By: Vincent Baffour-Acheampong with files from Africa Report
The flag bearer of the New Patriotic Party (NPP), Nana Addo Dankwah Akuffo Addo, has attributed Ghana?s economic woes to mismanagement and widespread corruption within the government.
According to him, the government in power has received more resources than any other government in the 60-year period of Ghana?s existence yet the country?s current state did not reflect this.
?The economy, four or five years ago, was considered the rising star of Africa but is now bankrupt and back in the hands of the International Monetary Fund (IMF), begging for a billion dollars to sustain it over the next two or three years?, the NPP flag bearer said in an interview with Africa Report.
He said, though the country was grappling with the issue of mismanagement and corruption no serious effort had been made to tackle the structural problems confronting the nation and no clear idea of what has happened to all of the money generated from loans, tax revenues and export receipts.
Describing Ghana?s International Monetary Fund (IMF) program as a sad development for Ghana, Nana Addo questioned how effective the program would be if Ghana lacked the capacity to fully implement the program.
He noted that parliament?s inability to effectively perform its oversight role was as a result of the distribution of powers between the legislature and the executive.
With parliament having no control over the exchequer, Nana Addo explained that the full ramifications of the IMF deal had not been placed before parliament for scrutiny.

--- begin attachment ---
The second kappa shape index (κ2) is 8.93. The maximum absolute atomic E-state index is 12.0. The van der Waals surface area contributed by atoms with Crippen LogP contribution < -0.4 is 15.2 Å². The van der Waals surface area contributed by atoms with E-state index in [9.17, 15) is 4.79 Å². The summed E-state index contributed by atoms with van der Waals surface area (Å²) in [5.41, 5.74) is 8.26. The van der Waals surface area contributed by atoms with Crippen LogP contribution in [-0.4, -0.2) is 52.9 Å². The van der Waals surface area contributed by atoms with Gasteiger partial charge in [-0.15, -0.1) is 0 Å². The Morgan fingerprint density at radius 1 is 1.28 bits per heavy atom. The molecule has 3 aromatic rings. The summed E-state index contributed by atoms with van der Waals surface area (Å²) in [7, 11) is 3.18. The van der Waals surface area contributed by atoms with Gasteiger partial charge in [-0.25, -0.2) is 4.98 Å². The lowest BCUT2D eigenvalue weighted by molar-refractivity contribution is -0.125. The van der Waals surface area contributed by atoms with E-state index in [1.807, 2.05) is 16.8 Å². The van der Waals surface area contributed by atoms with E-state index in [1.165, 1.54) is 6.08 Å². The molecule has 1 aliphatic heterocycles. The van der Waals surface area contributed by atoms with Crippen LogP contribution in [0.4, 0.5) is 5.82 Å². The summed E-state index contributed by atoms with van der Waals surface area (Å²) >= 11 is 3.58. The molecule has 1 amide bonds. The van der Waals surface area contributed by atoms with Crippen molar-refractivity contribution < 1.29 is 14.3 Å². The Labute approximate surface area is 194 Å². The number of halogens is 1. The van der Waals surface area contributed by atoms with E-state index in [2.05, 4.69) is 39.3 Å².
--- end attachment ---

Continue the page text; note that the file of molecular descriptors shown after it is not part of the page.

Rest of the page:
?We?re the opposition, and it?s our prime responsibility to demand parliamentary scrutiny. But the full ramifications of the [IMF] deal have never been put before parliament. The oversight capability of our parliament is a problem because of the distribution of powers between the legislature and the executive. Our parliament doesn?t have any control over the exchequer. Money bills are all the function of the executive. No member of parliament has a right to bring a money bill without the authorisation of the minister of finance. I believe our parliament should be like all parliaments: the final authority and the final control over the exchequer. These are very important constitutional reforms that will have to be made?, he opined.
Following a series of economic challenges that hit the country, Ghana has sort financial solace with the International Monetary Fund (IMF), signing a three year deal that is aimed at restoring debt sustainability through fiscal discipline.
Government?s decision to seek a bailout from the IMF to help restore stability in the economy, particularly in the areas of strengthening the local currency and reducing the fiscal deficit was greeted with mixed reactions by the public, including the Minority in Parliament, who blamed the current state of the economy on gross mismanagement.
Industry stakeholders also expressed the belief that the IMF?s bailout would further burden Ghanaians with economic hardships, since stringent measures would have to be instituted to salvage the economy.
However, President, Mr John Dramani Mahama refuted such claims and explained that the government decided to hold discussions with the IMF not because of government?s failure to manage the economy but because the country needed the IMF bailout for policy credibility and confidence from the international financial institutions, capital markets and investors due to the measures it was implementing to restore economic stability and growth.